Is the 2020 RBI Floating Rate Savings Bond Worth Investing?

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The Reserve Bank of India (RBI) recently launched the Floating Rate Savings Bond 2020. According to the Ministry of Finance, this is a replacement for the 7.75% bond that was launched in 2018. So, in this article, we will discuss how investing in this is a good option.

However, before that, let’s learn more about the Variable Rate Savings Bond 2020. Unlike a fixed rate bond, a variable rate bond has a variable interest rate. This means that in the rising interest rate scenario the interest paid would increase and vice versa. In the case of a fixed rate bond, although the coupon rate is constant, the value of the bond would depend on the interest rate scenario. However, in the case of a floating rate bond, the bond’s spot price would be quite close to its face value, but the interest payments will change as interest rates move. Usually, these bonds are used by mutual funds (MFs) to reduce sensitivity to interest rates.

The initial coupon rate of the 2020 variable rate savings bond is 7.15%. The interest rate would be reset every six months. The first reset will take place on January 1, 2021. No cumulative option is available with these bonds. The interest rate is compared to the prevailing National Savings Certificate (NSC) rate with a deviation of 35 basis points from the NSC rate. In addition, these bonds are not negotiable and have a term of seven years. However, prepayment is only allowed for the elderly of the specified categories. Interest earned is taxable according to individual tax rates.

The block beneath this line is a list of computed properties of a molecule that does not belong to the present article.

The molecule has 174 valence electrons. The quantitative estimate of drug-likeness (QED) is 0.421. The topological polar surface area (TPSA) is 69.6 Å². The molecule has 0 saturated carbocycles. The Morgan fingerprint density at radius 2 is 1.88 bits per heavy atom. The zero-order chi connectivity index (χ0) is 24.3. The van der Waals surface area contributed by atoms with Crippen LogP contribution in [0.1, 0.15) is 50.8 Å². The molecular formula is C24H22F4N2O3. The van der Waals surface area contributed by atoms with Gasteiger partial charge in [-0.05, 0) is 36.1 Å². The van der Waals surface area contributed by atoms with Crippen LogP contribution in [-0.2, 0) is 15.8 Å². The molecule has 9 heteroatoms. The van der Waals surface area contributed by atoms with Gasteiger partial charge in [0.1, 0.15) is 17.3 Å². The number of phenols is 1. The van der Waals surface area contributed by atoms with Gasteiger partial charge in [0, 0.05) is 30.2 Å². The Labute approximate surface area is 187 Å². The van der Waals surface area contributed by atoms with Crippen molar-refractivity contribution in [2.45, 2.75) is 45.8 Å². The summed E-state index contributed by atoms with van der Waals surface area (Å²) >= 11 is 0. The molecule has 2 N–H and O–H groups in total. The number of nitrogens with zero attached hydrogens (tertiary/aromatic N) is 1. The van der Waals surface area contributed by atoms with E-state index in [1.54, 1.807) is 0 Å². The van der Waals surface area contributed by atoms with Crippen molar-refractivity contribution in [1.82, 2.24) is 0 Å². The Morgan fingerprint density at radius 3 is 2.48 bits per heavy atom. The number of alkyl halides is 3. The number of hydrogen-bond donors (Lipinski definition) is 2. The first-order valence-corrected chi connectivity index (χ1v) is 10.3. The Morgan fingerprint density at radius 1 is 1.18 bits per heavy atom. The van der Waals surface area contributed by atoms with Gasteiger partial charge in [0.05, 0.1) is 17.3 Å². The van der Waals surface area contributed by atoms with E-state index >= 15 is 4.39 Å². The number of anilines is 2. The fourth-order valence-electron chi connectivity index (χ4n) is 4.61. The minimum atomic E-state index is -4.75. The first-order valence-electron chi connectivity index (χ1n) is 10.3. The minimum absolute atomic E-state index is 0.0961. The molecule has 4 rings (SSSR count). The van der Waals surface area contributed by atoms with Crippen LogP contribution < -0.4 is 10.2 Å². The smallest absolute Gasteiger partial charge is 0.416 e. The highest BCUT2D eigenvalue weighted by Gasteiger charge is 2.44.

So who can invest in them? All Resident Indians, legal guardians on behalf of a minor and members of the Hindu Undivided Family (HUF) can invest in this bond. Unfortunately, Non-Resident Indians (NRIs) cannot invest in it.

Should we invest in them?

It is important to understand that if the interest rate drops, the issuer benefits, and if the interest rate rises, the investor benefits. In addition, the effective yield due to the possibility of a higher coupon rate would be lower in a floating rate bond.

Having said that, who should consider investing in these bonds? Anyone who needs regular income can consider investing in it. Indeed, no cumulative option is available with these bonds. Interest rates are approaching a low and are expected to rise as economic activity picks up. However, more rate cuts can be seen seven years later. Therefore, these cannot be characterized as a good source of regular income.


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